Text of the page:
“All costs of aggressive, uncontrolled competition are eventually borne, directly or indirectly, by the public,” Vail wrote in one of the Bell telephone system’s annual reports. In his heterodox vision of capitalism, shared by men like John Rockefeller, the right corporate titans—monopolists in each industry—could, and should, be trusted to do what was best for the nation. But Vail also ascribed to monopoly value beyond mere efficiency. With the security of monopoly, he believed, the dark side of human nature would shrink, and natural virtue might emerge. He saw a future, free of capitalism’s form of Darwinian struggle, in which scientifically organized corporations, run by good men in close cooperation with the government, would serve the public best.

AT&T was building a privately held monopoly, yet gave sincere expression of its commitment to the public good. It was building the world’s greatest network, yet promised to reach every American with a telephone line. Vail called for “a universal wire system for the electrical transmission of intelligence (written or personal communication), from every one in every place to every one in every other place, a system as universal and as extensive as the highway system of the country which extends from every man’s door to every other man’s door.”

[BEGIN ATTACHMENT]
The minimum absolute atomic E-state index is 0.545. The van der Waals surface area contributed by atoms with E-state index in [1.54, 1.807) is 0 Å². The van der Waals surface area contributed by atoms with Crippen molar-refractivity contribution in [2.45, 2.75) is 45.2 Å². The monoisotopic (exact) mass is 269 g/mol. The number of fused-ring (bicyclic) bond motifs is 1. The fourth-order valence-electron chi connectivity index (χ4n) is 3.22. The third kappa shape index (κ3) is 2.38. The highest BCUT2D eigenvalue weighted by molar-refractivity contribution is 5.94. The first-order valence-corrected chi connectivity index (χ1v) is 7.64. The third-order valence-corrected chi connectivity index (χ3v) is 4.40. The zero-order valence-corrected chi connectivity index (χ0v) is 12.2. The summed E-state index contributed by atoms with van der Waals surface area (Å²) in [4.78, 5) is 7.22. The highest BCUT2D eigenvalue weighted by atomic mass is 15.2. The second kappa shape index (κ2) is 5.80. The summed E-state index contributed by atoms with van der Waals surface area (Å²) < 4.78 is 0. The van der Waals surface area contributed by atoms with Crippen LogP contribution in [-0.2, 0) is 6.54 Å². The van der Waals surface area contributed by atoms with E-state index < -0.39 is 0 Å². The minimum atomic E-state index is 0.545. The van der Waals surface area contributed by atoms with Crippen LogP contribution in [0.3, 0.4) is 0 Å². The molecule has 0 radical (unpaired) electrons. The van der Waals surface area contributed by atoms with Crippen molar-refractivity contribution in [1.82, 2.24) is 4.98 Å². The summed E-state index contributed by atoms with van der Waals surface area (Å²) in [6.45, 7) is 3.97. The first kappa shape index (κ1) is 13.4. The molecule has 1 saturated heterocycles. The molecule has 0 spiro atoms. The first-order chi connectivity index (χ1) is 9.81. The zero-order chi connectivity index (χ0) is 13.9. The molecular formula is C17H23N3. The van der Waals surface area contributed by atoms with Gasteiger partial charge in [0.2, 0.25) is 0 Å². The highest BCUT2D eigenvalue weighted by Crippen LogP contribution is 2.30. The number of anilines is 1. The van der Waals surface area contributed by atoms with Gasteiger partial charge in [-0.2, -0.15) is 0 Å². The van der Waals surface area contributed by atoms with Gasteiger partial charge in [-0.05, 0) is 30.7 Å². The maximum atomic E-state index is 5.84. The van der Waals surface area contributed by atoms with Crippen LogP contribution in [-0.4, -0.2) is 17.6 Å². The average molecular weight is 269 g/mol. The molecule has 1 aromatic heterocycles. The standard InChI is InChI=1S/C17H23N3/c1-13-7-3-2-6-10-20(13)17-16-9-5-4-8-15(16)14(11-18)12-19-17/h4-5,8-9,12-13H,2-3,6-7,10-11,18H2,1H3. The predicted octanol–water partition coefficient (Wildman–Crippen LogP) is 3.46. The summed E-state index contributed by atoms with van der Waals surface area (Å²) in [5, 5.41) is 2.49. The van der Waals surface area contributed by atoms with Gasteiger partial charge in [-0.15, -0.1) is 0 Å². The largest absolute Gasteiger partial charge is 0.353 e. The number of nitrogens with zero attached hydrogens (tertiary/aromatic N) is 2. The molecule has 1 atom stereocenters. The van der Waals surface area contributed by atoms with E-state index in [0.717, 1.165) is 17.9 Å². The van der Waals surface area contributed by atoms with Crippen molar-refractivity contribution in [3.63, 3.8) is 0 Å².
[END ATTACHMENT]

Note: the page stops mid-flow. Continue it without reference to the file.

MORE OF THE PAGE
july 2019 by s218611
AT&T, Sprint, Verizon, T-Mobile Hit With FCC Complaint Over Sale of Phone Location Data - VICE
AT&T, T-Mobile, Sprint, and Verizon sold their customers' real-time location data to third parties without those customers' informed consent.

The organizations behind the complaint are the Open Technology Institute, part of thinktank the New America Foundation; Free Press, a media advocacy group; and the Georgetown Law Center on Privacy & Technology (CPT).

through a complex network of middlemen, AT&T, T-Mobile, and Sprint were selling location data that ended up in the ends of bounty hunters. A second investigation found just one company had around 250 bounty hunter clients for phone location data. Some of that information included highly precise A-GPS data. Motherboard also covered one firm called Captira that provided phone location data to all of the major telecoms including Verizon to bail bondsman for $7.50.